>> 4: <div id="me">
>> 5:  yada yada
>> 6: </div>
>> What I am saying here is that the *part of the document (4-6)*, identified
>> by "http://sw-app.org/#me, is of type foaf:Person. Richard explained it much
>> more elegant a while ago [1]. I don't think this is what we want to express.
>> In any case, I'm gonna take this discussion into account for updates on [2].
>> Cheers,
>>      Michael
>> [1] http://lists.w3.org/Archives/Public/semantic-web/2007Dec/0157.html
>> [2] http://ld2sd.deri.org/lod-ng-tutorial/#checklist-fragid
>> --
>> Dr. Michael Hausenblas
>> LiDRC - Linked Data Research Centre
>> DERI - Digital Enterprise Research Institute
>> NUIG - National University of Ireland, Galway
>> Ireland, Europe
>> Tel. +353 91 495730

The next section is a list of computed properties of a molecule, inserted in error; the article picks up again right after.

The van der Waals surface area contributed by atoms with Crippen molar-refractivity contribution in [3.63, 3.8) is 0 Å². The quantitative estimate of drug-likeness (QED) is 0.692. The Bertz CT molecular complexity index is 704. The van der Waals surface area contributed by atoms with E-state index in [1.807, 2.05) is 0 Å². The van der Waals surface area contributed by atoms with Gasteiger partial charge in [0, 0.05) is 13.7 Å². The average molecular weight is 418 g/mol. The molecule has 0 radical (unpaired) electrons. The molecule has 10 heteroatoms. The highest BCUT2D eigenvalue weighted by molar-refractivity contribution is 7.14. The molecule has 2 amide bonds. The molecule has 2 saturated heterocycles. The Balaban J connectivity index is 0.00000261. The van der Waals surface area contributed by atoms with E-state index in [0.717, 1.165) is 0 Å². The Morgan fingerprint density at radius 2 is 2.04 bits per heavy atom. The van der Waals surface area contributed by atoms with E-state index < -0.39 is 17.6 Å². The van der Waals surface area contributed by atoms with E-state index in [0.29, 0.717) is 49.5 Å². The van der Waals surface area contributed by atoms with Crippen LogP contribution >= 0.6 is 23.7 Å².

>> http://linkeddata.deri.ie/
>> http://sw-app.org/about.html
>>> From: Mark Birbeck <mark.birbeck@webbackplane.com>
>>> Date: Mon, 1 Feb 2010 22:55:12 +0000
>>> To: Stephane Corlosquet <scorlosquet@gmail.com>
>>> Cc: RDFa TF list <public-rdf-in-xhtml-tf@w3.org>, Dan Brickley
>>> <danbri@danbri.org>
>>> Subject: Re: Hash URIs and RDFa documents
>>> Resent-From: RDFa TF list <public-rdf-in-xhtml-tf@w3.org>
>>> Resent-Date: Mon, 01 Feb 2010 22:56:50 +0000
>>> Hi Stéphane,
>>> As you imply, there is actually no need for an @id value. For some
>>> reason many examples that people have created in the past have tried
>>> to align @about and @id, but it really isn't necessary.
>>> Whilst it doesn't hurt to have an @id though, my preference would be not to.
>>> As things stand today it's unlikely that there would be a confusion,
>>> but I don't know if you are familiar with @role (another W3C standard
>>> which myself, Shane and Steven have been involved in), but with that
>>> you really are making statements about an HTML element. I'm hoping